Buglossoides arvensis (L.) I. M. Johnst., J. Arnold Arbor. 35: 42 1954. (syn: Aegonychon arvense (L.) S.F.Gray; Buglossoides arvensis f. cyanea R. Fernandes; Buglossoides arvensis subsp. occidentalis J. do Amaral Franco; Lithospermum arvense L.; Lithospermum arvense var. punctatum Batt.; Lithospermum bicolor Bertol.; Lithospermum medium Chev.; Lithospermum minus Gilib.; Lithospermum rochelii Friv.; Lithospermum rugosum Lucé; Margarospermum arvense (L.) Decne.; Rhytispermum arvense (L.) Link; Rhytispermum medium Fourr.);
Lithospermum arvense (Field Gromwell, Corn Gromwell, Bastard Alkanet) is a flowering plant of the family Boraginaceae. It is also known as Buglossoides arvensis. It is native to Europe and Asia, as far north as Korea, Japan and Russia, and as far south as Afghanistan and northern Pakistan. It is known in other places as an introduced species, including much of North America and Australia. The European Union has granted the refined oil of the seed of Buglossoides arvensis novel food status and some farmers are growing it.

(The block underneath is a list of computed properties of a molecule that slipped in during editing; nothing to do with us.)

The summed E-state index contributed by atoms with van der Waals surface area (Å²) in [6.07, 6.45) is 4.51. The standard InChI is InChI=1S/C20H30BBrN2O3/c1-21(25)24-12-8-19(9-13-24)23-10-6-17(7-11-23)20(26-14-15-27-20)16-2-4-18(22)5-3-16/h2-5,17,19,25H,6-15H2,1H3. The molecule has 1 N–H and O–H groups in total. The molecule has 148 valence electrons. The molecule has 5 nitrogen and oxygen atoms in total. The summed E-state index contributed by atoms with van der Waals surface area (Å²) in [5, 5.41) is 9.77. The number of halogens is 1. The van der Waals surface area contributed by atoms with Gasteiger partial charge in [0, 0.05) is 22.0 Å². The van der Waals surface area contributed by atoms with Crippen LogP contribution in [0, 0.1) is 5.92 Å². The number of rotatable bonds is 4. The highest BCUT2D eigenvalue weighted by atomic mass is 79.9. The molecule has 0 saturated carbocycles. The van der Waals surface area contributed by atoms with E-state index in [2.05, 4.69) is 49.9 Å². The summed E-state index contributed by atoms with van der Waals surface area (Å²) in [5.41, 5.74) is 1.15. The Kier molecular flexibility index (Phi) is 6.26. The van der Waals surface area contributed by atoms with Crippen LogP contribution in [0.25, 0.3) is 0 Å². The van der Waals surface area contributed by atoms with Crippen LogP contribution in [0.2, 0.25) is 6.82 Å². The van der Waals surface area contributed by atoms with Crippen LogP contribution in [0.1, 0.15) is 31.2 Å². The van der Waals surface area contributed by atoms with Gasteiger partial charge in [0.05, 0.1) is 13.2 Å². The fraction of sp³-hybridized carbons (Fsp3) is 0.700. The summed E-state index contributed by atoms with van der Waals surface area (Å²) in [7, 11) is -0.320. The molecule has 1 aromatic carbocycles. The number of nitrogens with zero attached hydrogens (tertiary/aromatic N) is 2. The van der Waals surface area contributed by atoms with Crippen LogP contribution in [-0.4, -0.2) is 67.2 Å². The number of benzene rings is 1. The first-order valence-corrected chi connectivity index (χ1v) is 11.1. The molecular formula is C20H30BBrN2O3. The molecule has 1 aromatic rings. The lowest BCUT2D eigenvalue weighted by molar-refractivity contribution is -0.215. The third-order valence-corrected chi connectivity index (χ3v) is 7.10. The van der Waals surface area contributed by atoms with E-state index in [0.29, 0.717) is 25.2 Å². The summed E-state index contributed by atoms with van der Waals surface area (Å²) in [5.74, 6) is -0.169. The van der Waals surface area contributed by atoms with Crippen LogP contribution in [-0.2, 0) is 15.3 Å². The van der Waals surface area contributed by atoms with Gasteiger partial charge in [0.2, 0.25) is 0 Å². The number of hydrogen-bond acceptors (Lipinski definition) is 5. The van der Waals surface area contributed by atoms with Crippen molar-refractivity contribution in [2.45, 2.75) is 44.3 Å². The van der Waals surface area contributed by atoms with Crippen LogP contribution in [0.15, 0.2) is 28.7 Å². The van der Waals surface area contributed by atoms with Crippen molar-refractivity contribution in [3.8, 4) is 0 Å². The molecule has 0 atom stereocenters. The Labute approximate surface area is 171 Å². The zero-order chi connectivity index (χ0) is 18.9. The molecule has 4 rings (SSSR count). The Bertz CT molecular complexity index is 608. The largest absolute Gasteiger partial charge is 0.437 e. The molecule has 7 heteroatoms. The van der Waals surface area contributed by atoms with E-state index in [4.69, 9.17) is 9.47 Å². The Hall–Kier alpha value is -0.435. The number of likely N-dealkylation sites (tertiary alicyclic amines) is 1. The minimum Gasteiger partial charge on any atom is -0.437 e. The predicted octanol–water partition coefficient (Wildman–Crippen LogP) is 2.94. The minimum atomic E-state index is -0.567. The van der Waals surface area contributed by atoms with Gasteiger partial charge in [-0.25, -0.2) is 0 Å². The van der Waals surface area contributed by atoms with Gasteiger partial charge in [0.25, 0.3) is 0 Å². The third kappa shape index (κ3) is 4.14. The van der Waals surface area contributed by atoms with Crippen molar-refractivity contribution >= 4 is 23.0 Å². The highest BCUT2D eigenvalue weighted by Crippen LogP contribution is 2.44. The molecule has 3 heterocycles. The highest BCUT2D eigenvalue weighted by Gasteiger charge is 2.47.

(from Wikipedia on 31.7.16)
Botaginaceae Week: Lithospermum arvense from Pampore, Kashmir: Lithospermum arvense L, Sp. Pl. 1: 132. 1753.
Syn: Buglossoides arvensis (Linnaeus) I. M. Johnston
Annual herb up to 30 cm tall with oblanceolate to linear leaves up to 4 cm long, rough hairy; flowers white to light blue, in terminal cymes elongating to 10 cm or more; calyx lobes erect, linear up to 6 mm long in fruit, hardened at base; corolla throat without scales but with bands of hairs; nutlets brown, finally tuberculate.
Photographed from Pampore, Kashmir.